columns, we can see that if we multiply, that matrix of users times features by the

matrix of features times movies, then we'll get predictions for the ratings.

And it will be exactly equivalent to the language model that's beside it.

So the matrix factorization model is the most commonly used model for collaborative

filtering like this, and it works pretty well.

Now let's consider an alternative model, using our restrictive Boltzmann.

Machine. It's not obvious how you would apply a

restrictive Boltzmann machine to this problem.

And so we had to do some thinking. In the end we decided that we would treat

each user as a training case. And so a user is really a vector of movie

ratings. And for each movie we would have a visible

unit that had five alternative values. So visible units instead of being binary,

are five way softmaxes. And so the network of our restrictive

Boltzmann machine looks like this. Each of it's visible units is a five way

softmax, with one visible unit per movie. You might start worrying about there being

18,000 visible units here. And then we had about 100 binary hidden

units. And each hidden unit is connected to all

five values of the soft max. It also has a bias.

And so you can see the number of parameters we'll have is large.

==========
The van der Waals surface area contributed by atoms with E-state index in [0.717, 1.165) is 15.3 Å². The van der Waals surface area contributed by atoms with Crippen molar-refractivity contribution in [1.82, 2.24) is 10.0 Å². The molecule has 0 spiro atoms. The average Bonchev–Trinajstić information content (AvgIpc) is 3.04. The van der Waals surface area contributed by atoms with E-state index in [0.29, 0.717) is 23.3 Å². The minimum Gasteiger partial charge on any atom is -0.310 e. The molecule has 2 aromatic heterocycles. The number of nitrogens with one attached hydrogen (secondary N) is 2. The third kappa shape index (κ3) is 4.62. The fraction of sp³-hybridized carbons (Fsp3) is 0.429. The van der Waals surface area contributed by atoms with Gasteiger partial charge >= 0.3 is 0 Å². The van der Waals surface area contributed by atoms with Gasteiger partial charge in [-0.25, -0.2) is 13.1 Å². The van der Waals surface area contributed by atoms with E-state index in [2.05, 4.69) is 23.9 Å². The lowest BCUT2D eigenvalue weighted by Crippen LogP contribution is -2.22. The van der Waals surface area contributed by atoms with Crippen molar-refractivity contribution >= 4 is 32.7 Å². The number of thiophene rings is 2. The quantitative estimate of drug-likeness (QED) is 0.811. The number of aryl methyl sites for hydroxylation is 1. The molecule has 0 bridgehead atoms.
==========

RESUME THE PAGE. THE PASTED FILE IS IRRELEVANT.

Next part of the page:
The CD learning rule for softmax, incidentally is exactly the same as for a

binary unit and like I said we've got about a 100 in units.

And what we're going to do is learn a model and then try and fill in one of the

missing values using the model. Now the problem with this approach, is we

don't want to have an RBM with 18,000 visible units.

Only a few of which have known values. That's a huge number of missing values to

begin with. And there's a neat way around that.

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For each user we use an RBM that only has as many visual units as the movies that

the user rated. So, it's possible that every user will

correspond to a different RBM, with a different subset, with visible units.

Now, all of these RBMs are going to share the same weights.

That is, we know which move is which. And so if two users saw the same movie and

rated the same movie, the weights from that movie to the hidden units will be the

same for those two users. So we're doing an awful lot of weight

sharing here. And that's lucky, because for each user,

We only get one training case. We make this specific RBM for each user

with the right architecture, that is, the right number of visible units for the

movies that the user rated. And now there's only one training case,

which is that rating vector. But all of these half a million training

cases share weights to hidden units. So the learning works fine.

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The models are trained with CD1 and then after a while with CD3. That is you go up

and down three times before you collect the statistics for the negative phase and

then we CD5 and then we CD9 and how well does it work?

Well the RBM's work about as well as the matrix factorization methods but they give

very different errors. What that means is that if you average the

predictions of the RBM's with the predictions of the matrix factorization

methods, you get a big win, and the winning group actually used multiple

different RBM models in their average and multiple different matrix factorization

models and I think probably other models as well.

As far as I know their main models were matrix factorization models and RBM